Guest Author - Connie Krochmal
Succulents come in a range of colors. In this article, I highlight some of the ones that provide pink and purple and other shades for the landscape.
Several kinds of succulents offer various tones of pink. These include Sempervivum ‘Classic,’ which has pinkish or reddish-pink tinges.
Siebold stonecrop (Sedum sieboldii) has blue-green foliage with dark pink to reddish-pink along the edges. The margins are toothed. The species plant is hardy to zone 3 or 4. This is less than a foot in height.
Of the houseleeks, any number of these can be counted on to provide intriguing purple color. Sempervivum ‘Purdy 70-40’ is one of these. Its gray-green, downy foliage has reddish-purple tips. This is recommended for zones 3 through 8.
‘Sempervivum ‘Lavender and Old Lace’ can feature different shades of purple along the tips of the leaves. This can be light purple, lavender, or purplish-red. The name refers both to the color as well as the lace-like edges of the foliage. Its rosettes tend to be large and open. This is recommended for zones 3 through 9.
Sempervivum ‘Othello’ has brightly colored purple or purplish-red along the leaf margins. It features dark pink blooms. This is hardy in zones 4 through 9.
Sempervivum ‘Commander Hay’ has reddish-purple leaves with green tips most of the year. This cultivar has large rosettes. It is hardy in zones 4 through 9.
Concerning the Sedums, the following are highly colored. Sedum ‘Ruby Glow’ has greenish-purple leaves. This is less than a foot tall. The blooms, which appear from summer through the fall, has rose-colored blooms. It is hardy to zones 5 through 9.
Sedum ‘Bertram Anderson’ has rather low-growing stems. The round, fleshy foliage can be purple to grayish-blue. It produces medium pink to purple blooms during late summer. This is recommended for zones 4 through 9.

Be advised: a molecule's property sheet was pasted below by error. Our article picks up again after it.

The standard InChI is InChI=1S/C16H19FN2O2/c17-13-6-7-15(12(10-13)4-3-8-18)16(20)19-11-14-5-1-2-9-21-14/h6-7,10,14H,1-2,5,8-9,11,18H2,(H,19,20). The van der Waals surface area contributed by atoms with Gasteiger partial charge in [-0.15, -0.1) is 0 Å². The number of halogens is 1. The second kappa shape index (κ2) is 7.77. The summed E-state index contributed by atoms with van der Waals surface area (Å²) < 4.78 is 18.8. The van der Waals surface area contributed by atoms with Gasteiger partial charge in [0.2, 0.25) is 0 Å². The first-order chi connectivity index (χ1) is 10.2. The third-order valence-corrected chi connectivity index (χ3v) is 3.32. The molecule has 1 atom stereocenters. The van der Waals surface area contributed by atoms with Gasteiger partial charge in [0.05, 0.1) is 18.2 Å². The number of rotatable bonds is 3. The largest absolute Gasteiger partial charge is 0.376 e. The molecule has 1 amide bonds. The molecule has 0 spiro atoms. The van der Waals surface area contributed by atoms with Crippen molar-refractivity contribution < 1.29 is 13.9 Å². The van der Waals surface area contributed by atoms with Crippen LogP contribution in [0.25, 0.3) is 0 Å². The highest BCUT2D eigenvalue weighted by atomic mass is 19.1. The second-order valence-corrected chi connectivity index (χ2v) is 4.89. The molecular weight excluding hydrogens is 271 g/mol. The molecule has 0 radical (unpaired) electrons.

Sedum hidakanum is a low growing plant that forms a thick mat. This is
apparently of garden origin, and is believed to be a hybrid. Itsfoliage can present a range of colors from purple or blue to grayish-pink. This produces pink blossoms.
Sedum ‘Purple Emperor’ has an upright to spreading growth habit. The fleshy leaves are deep purple. Their edges are toothed. The flowers, in large clusters, can be deep pink or purple. This cultivar is nearly 1½ feet in height.
Sedum telephium ‘Matrona’ is an upright form. This has greenish-purple leaves that are toothed.
Sedum spathifolium ‘Purpureum’ has reddish-purple foliage, which is quite larger than that of the species plant. Its blooms are yellow, and open in May and June. The species is native to the western U.S.
Gray-Green and Blue-green
We have come to expect beautiful color from the spurges, and that is what we get. Myrtle spurge (Euphorbia mysinites) has evergreen foliage that is gray-green. These are clustered closely together on trailing stems. The colorful yellow floral bracts also provide lots of color. This plant, which can behave as either a perennial or biennial, is native to Asia and Europe.
Cypress spurge (Euphorbia cyparissias) has wispy, gray-green leaves. Hardy to zone 4 or 5, this is about a foot tall. It can spread very easily.
Sempervivum ciliosum has gray-green foliage. This European native can take some shade.
Sempervivum ‘Grey Lady’ has gray-green foliage that can change to lavender-mauve or maroon as the growing season goes on.
Sedum ewersii, which is native to Asia, has gray-green foliage. Only three inches tall, it produces reddish-pink blooms during the summer. This is recommended for zones 5 through 9.
Cypress spurge (Euphorbia cyparissias ‘Orange Man’) has foliage that turns orange during the fall. It also offers colorful yellow-green to orange floral bracts. The plant is less than a foot tall. The species is hardy to zone 4, and is native to Europe.
Sedum telephium ‘Morchen’ has foliage in an unusual tone—a dark brown. About 1½ feet in height, this tends to have an upright form. It produces medium pink blossoms.